The World Health Organisation (WHO) and the United Nations Children’s Fund (UNICEF) have expressed their intention towards bringing people of common goal together for breastfeeding week as the first pathway to preserving a healthier and a better planet.
The Nutritional Officer of UNICEF in Ebonyi State, Mr Cyprain Ogbonna, gave the assurance to people on Saturday in Abakaliki during an event to mark the start of the 2020 celebration of World Breastfeeding week.
This year’s theme “Support breastfeeding for a healthier planet,” is to raise awareness on the importance of breastfeeding for mothers and infants.
Ogbonna said that exclusive breastfeeding had over the years prevented several childhood diseases and brought lifelong positive benefits associated with child spacing.
He further listed other benefits as : risk reduction for some breast and ovarian cancers as well as hypertension.
Describing breast milk, Ogbonna said it is a nature-given-first food that is needed to be preserved for its undebatable benefits to a mother and her baby, adding that the milk was a critical part of a sustainable food system.
The Nutritional Officer said that it would be best to start breastfeeding within one hour of birth and exclusively done for the first six months of life, after which mothers should introduce appropriate complementary foods to her baby for two years and beyond.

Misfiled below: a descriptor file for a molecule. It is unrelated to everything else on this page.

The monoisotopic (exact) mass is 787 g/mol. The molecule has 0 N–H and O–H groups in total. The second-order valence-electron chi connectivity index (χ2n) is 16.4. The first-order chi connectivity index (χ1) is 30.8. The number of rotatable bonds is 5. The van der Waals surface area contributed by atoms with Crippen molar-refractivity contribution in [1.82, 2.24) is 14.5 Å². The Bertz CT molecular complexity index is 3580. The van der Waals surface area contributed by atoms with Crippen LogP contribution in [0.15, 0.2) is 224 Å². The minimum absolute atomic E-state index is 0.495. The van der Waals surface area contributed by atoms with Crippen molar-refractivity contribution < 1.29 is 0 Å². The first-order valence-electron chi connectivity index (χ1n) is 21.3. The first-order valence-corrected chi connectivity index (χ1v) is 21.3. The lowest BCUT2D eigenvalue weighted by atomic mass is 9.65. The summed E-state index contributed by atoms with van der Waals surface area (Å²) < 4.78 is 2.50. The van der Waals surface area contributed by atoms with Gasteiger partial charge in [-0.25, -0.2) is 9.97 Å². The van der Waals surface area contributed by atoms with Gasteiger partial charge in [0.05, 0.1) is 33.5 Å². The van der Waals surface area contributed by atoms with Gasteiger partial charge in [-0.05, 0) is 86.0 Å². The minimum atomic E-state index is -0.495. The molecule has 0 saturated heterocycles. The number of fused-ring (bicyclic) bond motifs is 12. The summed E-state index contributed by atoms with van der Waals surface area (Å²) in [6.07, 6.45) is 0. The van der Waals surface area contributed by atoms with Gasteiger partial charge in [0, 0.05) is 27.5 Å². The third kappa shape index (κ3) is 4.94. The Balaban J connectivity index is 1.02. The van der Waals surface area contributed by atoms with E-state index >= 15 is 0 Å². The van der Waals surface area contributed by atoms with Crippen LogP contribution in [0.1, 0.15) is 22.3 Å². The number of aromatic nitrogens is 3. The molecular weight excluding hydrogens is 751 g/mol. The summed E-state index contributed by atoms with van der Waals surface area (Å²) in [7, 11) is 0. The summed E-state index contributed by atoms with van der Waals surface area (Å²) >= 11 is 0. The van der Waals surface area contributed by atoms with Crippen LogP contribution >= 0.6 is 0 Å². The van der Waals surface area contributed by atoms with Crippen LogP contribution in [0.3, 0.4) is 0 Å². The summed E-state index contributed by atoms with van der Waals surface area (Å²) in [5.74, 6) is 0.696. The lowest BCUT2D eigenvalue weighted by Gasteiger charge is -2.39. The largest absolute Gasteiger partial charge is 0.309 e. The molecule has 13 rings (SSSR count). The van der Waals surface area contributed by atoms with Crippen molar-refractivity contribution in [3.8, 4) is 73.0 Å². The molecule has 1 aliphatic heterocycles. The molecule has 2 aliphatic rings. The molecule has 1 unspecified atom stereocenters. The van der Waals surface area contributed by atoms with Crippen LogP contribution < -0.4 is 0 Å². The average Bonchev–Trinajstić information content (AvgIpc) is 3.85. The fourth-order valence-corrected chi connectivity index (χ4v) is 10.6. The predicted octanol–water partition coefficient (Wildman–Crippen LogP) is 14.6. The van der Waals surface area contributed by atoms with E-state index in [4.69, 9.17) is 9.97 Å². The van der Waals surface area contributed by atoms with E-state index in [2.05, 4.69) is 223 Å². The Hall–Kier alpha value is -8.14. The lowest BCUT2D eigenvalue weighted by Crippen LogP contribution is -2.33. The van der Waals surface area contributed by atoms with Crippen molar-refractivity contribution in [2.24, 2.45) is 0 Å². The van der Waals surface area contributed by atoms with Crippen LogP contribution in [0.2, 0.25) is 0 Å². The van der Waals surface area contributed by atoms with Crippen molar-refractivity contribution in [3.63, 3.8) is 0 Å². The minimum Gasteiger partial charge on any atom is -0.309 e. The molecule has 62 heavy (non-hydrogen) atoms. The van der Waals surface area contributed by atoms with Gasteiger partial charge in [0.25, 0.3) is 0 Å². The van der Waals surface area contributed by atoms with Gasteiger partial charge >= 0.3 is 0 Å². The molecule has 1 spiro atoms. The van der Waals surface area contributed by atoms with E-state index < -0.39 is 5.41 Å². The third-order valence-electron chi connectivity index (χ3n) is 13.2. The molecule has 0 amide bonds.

He stated that misuse of breast milk substitutes should be reprobated, advising that breastfeeding should be maintained, but hygienically done during this current pandemic.
Ogbonna said: “Mothers are recommended to breastfeed their child or children within 30 minutes of birth. While mothers doing exclusive should go for the first six months of life.
“Also mother or caregiver should timely introduce complementary feeding based on local food products at six months while continuing breastfeeding up to two years and beyond,” he said.
The Nutrition Manager of UNICEF in Enugu, Hanifa Namusoke, also said that she had championed the cause in Ebonyi to increase the valve and improve the wellbeing of mother and child.
Namusoke said in line with the theme, WHO and UNICEF called on governments to protect and promote a critical component of breastfeeding support.
“Breast milk is complete for a healthier planet and that is why WHO and UNICEF recommend optimal infant and young child feeding practices with emphasis on early initiation of breastfeeding within one hour of birth,” Namusoke said.